Chapter 43: Reptiles 43-1 Origin and Evolution of Reptiles 43-2 Characteristics of Reptiles 43-3 Modern Reptiles
43-1 Origin and Evolution of Reptiles I. History of Reptiles (~ 360 m.y.a. divergent population of amphibians) • Earliest were small, lunged, 4-legged vertebrates (resembling lizards) with TEETH modified for eating INSECTS.
(A) Age of Reptiles (Mesozoic era, from 245 to 65 m.y.a.) • Period of TIME on Earth when nearly ALL of LARGEST vertebrates were reptiles. (rapid DIVERSIFICATION led to this evolutionary success)
(1) Dinosaurs (including pterosaurs, plesiosaurs, and ichthyosaurs) • Extinctions at end of Cretaceous period (65 m.y.a.) eliminated about 60% of ALL species, including ALL DINOSAURS.
(B) Extinction of Dinosaurs (a PORTION of a MASS extinction) • Coincided with extinction of numerous OTHER terrestrial and aquatic species; Questions remain as to WHAT triggered this MASS extinction?
(1) Asteroid-Impact Hypothesis (suggests a RAPID die-off) • Huge asteroid hit Earth, sending DUST into atmosphere REDUCED the SUNLIGHT (i.e., climate/temperature shifts, PLANTS died)
Critical Thinking (1) Luis and Walter Alvarez first proposed the asteroid-impact hypothesis after the discovery of abnormally HIGH levels of IRIDIUM in sediments from the end of the Cretaceous Period. According to the Alvarez team, what was the proposed source of iridium? High iridium levels were then initially discovered at ONE site in Italy. Since then, high levels have been found at MORE than 100 sites around the world, ALL dating back from the end of the Cretaceous Period. Explain HOW the worldwide distribution of iridium may be important EVIDENCE for the asteroid-impact hypothesis.
II. Success of Reptiles (Class Reptilia) • SURVIVING the extinction were FOUR modern reptilian orders that diversified into 6,000 + species today.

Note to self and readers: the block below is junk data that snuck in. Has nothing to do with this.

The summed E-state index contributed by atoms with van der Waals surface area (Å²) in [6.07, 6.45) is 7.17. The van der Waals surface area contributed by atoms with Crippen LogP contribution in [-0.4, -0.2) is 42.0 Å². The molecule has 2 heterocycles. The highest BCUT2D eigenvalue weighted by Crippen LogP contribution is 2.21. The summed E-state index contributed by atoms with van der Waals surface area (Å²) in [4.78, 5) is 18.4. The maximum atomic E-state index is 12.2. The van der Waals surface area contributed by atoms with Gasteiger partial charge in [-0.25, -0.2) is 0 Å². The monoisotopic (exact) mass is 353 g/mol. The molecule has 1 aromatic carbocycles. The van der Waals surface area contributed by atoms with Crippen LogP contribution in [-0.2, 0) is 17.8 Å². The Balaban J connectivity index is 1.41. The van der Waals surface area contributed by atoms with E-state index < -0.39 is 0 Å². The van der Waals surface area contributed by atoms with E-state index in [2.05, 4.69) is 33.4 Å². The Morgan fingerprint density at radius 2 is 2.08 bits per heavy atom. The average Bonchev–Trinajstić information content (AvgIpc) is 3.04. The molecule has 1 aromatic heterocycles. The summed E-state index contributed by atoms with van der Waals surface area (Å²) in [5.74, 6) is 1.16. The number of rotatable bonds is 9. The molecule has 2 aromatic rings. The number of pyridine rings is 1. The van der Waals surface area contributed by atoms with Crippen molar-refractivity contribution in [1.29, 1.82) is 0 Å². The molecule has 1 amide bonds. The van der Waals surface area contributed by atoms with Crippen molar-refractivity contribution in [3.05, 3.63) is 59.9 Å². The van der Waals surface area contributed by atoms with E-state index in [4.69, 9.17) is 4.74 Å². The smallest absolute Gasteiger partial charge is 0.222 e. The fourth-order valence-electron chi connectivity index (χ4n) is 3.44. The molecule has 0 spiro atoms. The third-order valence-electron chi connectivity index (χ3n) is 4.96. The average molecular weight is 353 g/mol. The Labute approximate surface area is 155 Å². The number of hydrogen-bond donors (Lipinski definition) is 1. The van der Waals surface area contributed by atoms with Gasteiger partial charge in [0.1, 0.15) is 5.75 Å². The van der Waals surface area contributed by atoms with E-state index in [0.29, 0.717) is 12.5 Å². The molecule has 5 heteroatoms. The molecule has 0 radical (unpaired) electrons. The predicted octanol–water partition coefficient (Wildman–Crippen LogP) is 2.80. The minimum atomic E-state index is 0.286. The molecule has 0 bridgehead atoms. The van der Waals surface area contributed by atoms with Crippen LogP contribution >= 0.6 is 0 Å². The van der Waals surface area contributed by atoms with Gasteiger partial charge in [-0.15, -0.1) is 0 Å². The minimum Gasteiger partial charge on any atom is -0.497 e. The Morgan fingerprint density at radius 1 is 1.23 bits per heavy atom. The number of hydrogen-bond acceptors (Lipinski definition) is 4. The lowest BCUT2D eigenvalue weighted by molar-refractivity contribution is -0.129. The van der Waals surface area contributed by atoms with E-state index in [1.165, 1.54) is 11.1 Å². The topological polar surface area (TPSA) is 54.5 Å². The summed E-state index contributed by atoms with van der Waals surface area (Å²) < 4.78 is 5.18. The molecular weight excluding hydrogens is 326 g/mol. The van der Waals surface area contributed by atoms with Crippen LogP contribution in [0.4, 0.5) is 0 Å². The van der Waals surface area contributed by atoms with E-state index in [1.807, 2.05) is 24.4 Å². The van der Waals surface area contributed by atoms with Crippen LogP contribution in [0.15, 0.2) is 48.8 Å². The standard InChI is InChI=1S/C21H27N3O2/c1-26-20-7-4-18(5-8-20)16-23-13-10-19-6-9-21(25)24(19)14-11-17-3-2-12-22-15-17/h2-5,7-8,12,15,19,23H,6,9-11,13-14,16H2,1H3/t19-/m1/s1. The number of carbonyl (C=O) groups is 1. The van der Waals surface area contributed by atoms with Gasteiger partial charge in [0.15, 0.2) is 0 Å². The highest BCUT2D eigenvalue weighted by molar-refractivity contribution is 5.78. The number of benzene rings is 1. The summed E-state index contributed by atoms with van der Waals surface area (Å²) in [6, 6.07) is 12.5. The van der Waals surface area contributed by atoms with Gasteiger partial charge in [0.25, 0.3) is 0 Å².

Critical Thinking (2) Describe the costs versus the benefits that are associated with autotomy for a lizard.
Critical Thinking (3)When a female leatherback turtle comes up on a beach to lay eggs, she first digs a deep hole, lays her eggs, and covers them up with sand. Next, she crawls about 100 m and digs another hole. This time she lays no eggs but just covers the hole with sand. Suggest a possible explanation for this behavior.
Critical Thinking (4) Examine this photo of the inside of a turtle’s carapace. In cartoons, turtles are often depicted as crawling out of their shell. What can you use as evidence that would either support or refute this reptilian behavior?
(A) The Amniotic Egg (reptiles, BIRDS, MAMMALS—paved way for land) • Encases EMBRYO in secure, self-contained environment with MORE protection for development than a gelatinous AMPHIBIAN egg: • FOUR membranes are PRESENT in the amniotic egg: • (1) Amnion, (2) Yolk Sac, (3) Allantois (4) Chorion
(1) Amnion (surrounds embryo) • Thin membrane enclosing FLUID in which embryo FLOATS.
(2) Yolk Sac (surrounds yolk) • Encloses yolk, a fat-rich FOOD supply for developing embryo.
(3) Allantois (WASTE depot, GAS-exchanger membrane) • Vascular membrane STORES wastes and acts as embryo’s LUNG, exchanging GASES with environment.
(4) Chorion (overall protective membrane) • Surrounds ALL other membranes and helps to PROTECT developing embryo.
(5) Albumen (water/protein depot with yolk) • Mixture of proteins and water contained in egg.
(B) Watertight Skin (keratinized epidermis) • Dry, thick SCALY skin evolved to PREVENT water loss from body, while adding PROTECTION from predators.
(1) Keratin • DURABLE protein found in SCALE EXTENSIONS of epidermis that HOLDS IN water and protects against ABRASIVE injuries.
(C) Respiration and Excretion (adaptations for terrestrial life) • IMPROVED lungs for gas exchange; Excretion of URIC ACID (LESS toxic than ammonia or urea), thus requires LESS water for dilution (only small amounts of water are LOST in reptile urine).